July 23, 2021

Around the nation: Missouri is offering $10,000 prizes to boost vaccination rates

Daily Briefing

    Missouri Gov. Mike Parson (R) announced incentives, including 900 prizes worth $10,000 each, to boost vaccination rates, in today's bite-sized hospital and health industry news from Kansas, Missouri, and New York.

    • Kansas: University of Kansas Health System will give employees "special thank you" bonuses of up to $1,250 for their work during the coronavirus pandemic, a spokesperson told Becker's Hospital Review on Wednesday. The one-time bonuses apply to both full- and part-time staff, excluding executive leaders and physicians. Full-time staff who have been working for the health system before the beginning of the year will receive $1,250, while employees who joined later and part-time staff will receive different amounts. Bob Page, president and CEO of the health system said, "We are proud of and inspired by our employees and grateful for everything they do for our patients and one another." (Gooch, Becker's Hospital Review, 7/21)
    • Missouri: Gov. Mike Parson (R) on Wednesday announced that the state would begin offering incentives to encourage residents to get vaccinated against Covid-19. Missouri, which currently has a 40% vaccination rate, has emerged as a hot spot for new coronavirus cases, with an average of 2,100 new confirmed cases a day over the past week. Residents who have already been vaccinated or choose to receive a Covid-19 vaccine will be entered into a vaccine lottery and be able to win one of 900 prizes worth $10,000. Winners will be chosen equally among the state's eight congressional districts, with a special category for individuals between the ages of 12 and 17 who will receive their prizes in an education savings account. (Wilson, The Hill, 7/21; AP/USA Today, 7/21)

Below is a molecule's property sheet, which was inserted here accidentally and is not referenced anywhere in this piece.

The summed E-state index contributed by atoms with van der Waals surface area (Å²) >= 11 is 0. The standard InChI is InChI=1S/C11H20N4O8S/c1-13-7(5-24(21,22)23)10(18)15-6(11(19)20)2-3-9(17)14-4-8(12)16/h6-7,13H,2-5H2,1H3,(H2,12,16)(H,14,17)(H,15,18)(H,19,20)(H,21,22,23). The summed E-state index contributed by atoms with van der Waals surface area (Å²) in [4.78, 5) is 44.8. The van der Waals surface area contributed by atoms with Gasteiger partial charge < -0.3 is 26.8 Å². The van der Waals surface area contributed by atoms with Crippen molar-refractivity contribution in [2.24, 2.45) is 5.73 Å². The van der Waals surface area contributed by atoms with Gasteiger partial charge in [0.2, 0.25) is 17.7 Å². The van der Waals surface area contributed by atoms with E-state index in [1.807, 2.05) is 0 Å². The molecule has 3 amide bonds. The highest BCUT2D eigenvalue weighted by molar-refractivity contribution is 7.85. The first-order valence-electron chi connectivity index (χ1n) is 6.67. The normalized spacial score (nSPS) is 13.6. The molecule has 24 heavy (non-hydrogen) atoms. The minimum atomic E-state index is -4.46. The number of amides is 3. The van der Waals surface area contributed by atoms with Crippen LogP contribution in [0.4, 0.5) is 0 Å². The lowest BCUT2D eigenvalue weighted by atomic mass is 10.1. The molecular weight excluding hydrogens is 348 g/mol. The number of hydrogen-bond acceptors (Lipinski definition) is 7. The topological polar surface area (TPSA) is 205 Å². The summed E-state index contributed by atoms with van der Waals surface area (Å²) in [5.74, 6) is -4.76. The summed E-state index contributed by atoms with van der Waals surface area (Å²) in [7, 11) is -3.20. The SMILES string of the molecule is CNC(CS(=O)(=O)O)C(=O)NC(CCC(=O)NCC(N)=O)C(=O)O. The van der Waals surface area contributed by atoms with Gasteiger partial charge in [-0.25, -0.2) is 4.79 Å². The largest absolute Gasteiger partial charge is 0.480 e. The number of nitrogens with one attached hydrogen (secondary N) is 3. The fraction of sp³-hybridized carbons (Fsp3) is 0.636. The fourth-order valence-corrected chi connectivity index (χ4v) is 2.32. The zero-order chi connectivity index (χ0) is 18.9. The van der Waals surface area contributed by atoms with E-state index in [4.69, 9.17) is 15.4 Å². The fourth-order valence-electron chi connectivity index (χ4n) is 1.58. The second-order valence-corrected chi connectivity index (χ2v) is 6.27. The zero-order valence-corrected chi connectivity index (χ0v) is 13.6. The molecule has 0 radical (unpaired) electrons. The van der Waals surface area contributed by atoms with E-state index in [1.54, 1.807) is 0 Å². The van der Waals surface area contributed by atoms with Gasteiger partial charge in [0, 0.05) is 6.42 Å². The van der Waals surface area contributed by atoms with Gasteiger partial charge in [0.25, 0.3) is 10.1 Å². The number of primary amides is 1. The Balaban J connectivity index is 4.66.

• New York: New York City mayor Bill de Blasio (D) will implement a new policy requiring all the city's public health workers to either be vaccinated against Covid-19 or undergo weekly testing for the virus. According to the New York Times, the policy is expected to go into effect in early August and applies to more than 42,000 employees in the city's public hospital system—which includes 11 hospitals, as well as clinics and nursing homes—and select workers in the city's health department. The vaccination rate among the city's public health workers is currently around 60%, which is lower than expected, the Times reports. (Goldstein, New York Times, 7/20; Lonas, The Hill, 7/21; Gooch, Becker's Hospital Review, 7/21)
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